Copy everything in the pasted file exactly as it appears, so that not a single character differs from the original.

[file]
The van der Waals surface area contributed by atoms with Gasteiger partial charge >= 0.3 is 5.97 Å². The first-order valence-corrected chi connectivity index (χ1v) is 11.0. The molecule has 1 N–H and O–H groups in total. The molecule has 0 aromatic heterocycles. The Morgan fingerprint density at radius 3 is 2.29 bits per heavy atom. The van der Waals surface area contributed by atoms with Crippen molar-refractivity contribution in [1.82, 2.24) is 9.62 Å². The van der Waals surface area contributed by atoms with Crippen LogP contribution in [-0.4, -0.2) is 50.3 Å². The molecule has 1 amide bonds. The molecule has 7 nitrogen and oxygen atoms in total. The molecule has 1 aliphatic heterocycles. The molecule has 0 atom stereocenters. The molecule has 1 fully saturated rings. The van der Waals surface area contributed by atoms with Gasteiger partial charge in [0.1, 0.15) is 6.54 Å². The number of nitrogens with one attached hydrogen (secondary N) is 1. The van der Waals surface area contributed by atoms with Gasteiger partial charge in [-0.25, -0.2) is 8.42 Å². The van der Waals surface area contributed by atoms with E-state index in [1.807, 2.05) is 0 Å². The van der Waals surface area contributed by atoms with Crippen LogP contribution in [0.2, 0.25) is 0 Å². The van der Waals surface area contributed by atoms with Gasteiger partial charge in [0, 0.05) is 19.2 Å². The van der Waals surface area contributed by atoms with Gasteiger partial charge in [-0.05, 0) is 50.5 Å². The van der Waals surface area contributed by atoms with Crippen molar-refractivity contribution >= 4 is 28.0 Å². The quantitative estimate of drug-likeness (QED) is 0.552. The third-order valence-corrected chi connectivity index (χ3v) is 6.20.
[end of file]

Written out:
The van der Waals surface area contributed by atoms with Gasteiger partial charge >= 0.3 is 5.97 Å². The first-order valence-corrected chi connectivity index (χ1v) is 11.0. The molecule has 1 N–H and O–H groups in total. The molecule has 0 aromatic heterocycles. The Morgan fingerprint density at radius 3 is 2.29 bits per heavy atom. The van der Waals surface area contributed by atoms with Crippen molar-refractivity contribution in [1.82, 2.24) is 9.62 Å². The van der Waals surface area contributed by atoms with Crippen LogP contribution in [-0.4, -0.2) is 50.3 Å². The molecule has 1 amide bonds. The molecule has 7 nitrogen and oxygen atoms in total. The molecule has 1 aliphatic heterocycles. The molecule has 0 atom stereocenters. The molecule has 1 fully saturated rings. The van der Waals surface area contributed by atoms with Gasteiger partial charge in [0.1, 0.15) is 6.54 Å². The number of nitrogens with one attached hydrogen (secondary N) is 1. The van der Waals surface area contributed by atoms with Gasteiger partial charge in [-0.25, -0.2) is 8.42 Å². The van der Waals surface area contributed by atoms with E-state index in [1.807, 2.05) is 0 Å². The van der Waals surface area contributed by atoms with Crippen LogP contribution in [0.2, 0.25) is 0 Å². The van der Waals surface area contributed by atoms with Gasteiger partial charge in [0, 0.05) is 19.2 Å². The van der Waals surface area contributed by atoms with Gasteiger partial charge in [-0.05, 0) is 50.5 Å². The van der Waals surface area contributed by atoms with Crippen molar-refractivity contribution >= 4 is 28.0 Å². The quantitative estimate of drug-likeness (QED) is 0.552. The third-order valence-corrected chi connectivity index (χ3v) is 6.20.